Lately I’ve been thinking a lot about the concept of justice. The word usually brings to mind images of law enforcement officers, courts, and “justice being served”. It remains an abstract idea that sits in the back of our minds without much practical application outside of law enforcement. In reality, justice is so much more.
In Micah 6:8 (ESV), we are called to “do justice, and to love kindness, and to walk humbly with [our] God”. It stands to reason that when God asks us to “do justice,” He’s not implying that we should all go into the field of law enforcement. There must be a component of justice that we are to apply in our everyday lives.
The key is to look at justice in the context of kindness and humility. Why would God require these three specific traits in His followers? In what ways do these concepts interact? Each of these concepts has a focus centered on others. We are called to lay aside our own ambitions, bear one another’s burdens, and treat those around us with kindness— putting them before ourselves.
“Doing justice” is an integral part of our calling to service. Simply put, we are called to do what is right and to rectify that which is wrong (or unjust). In order to do this, we must be willing to humble ourselves. When we come across someone who is stuck in the mire of injustice, we cannot turn a blind eye. We must be willing to walk alongside them in humility, putting their needs above our own. We are called to kindness. Not only should we walk alongside them, we should consider their burden our own.
We are called to justice. This means not only walking together and lightening burdens, but actually making effort to lift each other from the mire.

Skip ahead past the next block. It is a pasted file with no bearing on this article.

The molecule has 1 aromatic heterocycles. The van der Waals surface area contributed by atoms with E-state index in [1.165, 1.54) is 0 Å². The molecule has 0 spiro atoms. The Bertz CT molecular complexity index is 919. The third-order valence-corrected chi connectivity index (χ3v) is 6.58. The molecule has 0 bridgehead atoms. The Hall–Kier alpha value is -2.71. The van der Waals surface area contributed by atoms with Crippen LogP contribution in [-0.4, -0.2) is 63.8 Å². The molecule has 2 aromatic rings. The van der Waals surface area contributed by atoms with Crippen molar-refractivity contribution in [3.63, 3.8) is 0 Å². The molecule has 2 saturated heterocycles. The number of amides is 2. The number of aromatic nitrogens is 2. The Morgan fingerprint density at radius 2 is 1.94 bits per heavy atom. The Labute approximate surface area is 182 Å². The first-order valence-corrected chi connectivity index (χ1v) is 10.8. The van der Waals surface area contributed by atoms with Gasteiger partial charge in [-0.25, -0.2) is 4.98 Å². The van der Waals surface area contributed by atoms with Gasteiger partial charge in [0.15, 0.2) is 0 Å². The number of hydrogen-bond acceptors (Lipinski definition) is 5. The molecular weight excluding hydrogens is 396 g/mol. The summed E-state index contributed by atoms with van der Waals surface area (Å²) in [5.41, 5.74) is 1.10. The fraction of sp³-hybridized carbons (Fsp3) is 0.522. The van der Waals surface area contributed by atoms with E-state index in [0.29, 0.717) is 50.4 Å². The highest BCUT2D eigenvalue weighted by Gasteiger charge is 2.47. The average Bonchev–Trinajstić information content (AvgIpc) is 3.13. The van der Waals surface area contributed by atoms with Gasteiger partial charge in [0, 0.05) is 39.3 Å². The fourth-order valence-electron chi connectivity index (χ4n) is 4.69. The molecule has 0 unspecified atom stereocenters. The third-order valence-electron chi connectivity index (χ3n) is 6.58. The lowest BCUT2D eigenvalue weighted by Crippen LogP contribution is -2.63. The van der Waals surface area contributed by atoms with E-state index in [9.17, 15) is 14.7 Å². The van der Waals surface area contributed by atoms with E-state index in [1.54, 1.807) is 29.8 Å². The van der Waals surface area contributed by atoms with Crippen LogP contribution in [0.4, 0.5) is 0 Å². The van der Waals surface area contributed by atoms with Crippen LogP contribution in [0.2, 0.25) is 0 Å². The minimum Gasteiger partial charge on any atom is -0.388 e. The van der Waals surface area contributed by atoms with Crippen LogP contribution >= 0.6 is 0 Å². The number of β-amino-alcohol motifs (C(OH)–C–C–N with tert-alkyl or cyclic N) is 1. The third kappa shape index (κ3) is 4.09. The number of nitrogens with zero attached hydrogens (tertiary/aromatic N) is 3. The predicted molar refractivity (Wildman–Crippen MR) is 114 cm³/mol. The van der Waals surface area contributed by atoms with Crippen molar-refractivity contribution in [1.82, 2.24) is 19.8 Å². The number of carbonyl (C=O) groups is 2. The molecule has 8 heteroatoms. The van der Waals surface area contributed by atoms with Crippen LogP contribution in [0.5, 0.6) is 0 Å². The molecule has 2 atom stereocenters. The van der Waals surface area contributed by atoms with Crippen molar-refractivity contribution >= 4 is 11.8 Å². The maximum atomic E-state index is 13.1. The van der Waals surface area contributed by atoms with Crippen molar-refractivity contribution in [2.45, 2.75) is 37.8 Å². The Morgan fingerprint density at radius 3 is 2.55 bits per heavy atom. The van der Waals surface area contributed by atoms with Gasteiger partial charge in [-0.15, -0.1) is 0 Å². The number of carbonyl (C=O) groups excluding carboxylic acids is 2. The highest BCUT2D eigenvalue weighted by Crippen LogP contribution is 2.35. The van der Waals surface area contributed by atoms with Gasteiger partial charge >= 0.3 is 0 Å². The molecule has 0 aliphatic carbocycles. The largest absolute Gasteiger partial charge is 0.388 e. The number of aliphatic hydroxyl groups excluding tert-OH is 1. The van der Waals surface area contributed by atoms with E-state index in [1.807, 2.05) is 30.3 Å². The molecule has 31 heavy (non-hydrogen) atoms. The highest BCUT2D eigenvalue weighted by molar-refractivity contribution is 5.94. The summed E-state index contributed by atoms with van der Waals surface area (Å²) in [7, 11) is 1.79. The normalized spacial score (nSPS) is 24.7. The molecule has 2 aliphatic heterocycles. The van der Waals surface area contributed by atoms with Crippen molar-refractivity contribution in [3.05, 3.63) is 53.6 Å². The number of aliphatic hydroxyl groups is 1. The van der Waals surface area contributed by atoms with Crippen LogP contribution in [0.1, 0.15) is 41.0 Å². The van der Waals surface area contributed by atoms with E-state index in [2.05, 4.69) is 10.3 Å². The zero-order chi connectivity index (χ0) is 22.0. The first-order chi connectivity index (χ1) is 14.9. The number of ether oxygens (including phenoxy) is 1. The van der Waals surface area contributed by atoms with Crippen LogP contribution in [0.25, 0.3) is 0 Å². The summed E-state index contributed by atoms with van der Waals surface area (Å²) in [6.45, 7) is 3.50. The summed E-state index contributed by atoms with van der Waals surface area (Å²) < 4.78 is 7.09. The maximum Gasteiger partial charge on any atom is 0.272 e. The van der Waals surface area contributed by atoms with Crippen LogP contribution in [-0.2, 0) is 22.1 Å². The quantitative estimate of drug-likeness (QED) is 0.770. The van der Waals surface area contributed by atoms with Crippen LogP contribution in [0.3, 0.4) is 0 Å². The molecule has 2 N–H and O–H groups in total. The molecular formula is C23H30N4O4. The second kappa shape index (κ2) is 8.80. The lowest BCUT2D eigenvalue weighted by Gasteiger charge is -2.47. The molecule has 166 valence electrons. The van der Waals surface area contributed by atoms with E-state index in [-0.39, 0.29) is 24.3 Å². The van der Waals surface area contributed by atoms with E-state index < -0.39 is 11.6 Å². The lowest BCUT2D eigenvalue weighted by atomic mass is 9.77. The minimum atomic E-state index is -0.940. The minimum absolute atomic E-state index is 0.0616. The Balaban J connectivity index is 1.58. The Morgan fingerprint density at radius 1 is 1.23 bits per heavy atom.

“Learn to do good; seek justice, correct oppression, bring justice to the fatherless, plead the widow’s cause.”
This means defending those who need defense, providing for those who need provision, and advocating for those whose voices are repressed.
Bringing justice to the oppressed is such a vital role in the kingdom of God. It is hope that we cling to as Christians— that one day, all that is wrong will be made right. This is why the issue of human trafficking strikes me so deeply. Our brothers and sisters are trapped in this slavery, many without the hope that a relationship with Christ will bring. It is my heartfelt prayer and desire that through the pursuit of justice, God would work within His people to bring a piece of His kingdom to earth. That through His followers, the Lord would bring hope to those struggling through this terrible form of affliction, and that through this hope, these survivors would see the Light of the world.
As Amos 5:24 says, “Let justice roll down like the waters, and righteousness like an ever-flowing stream.”
Until next time,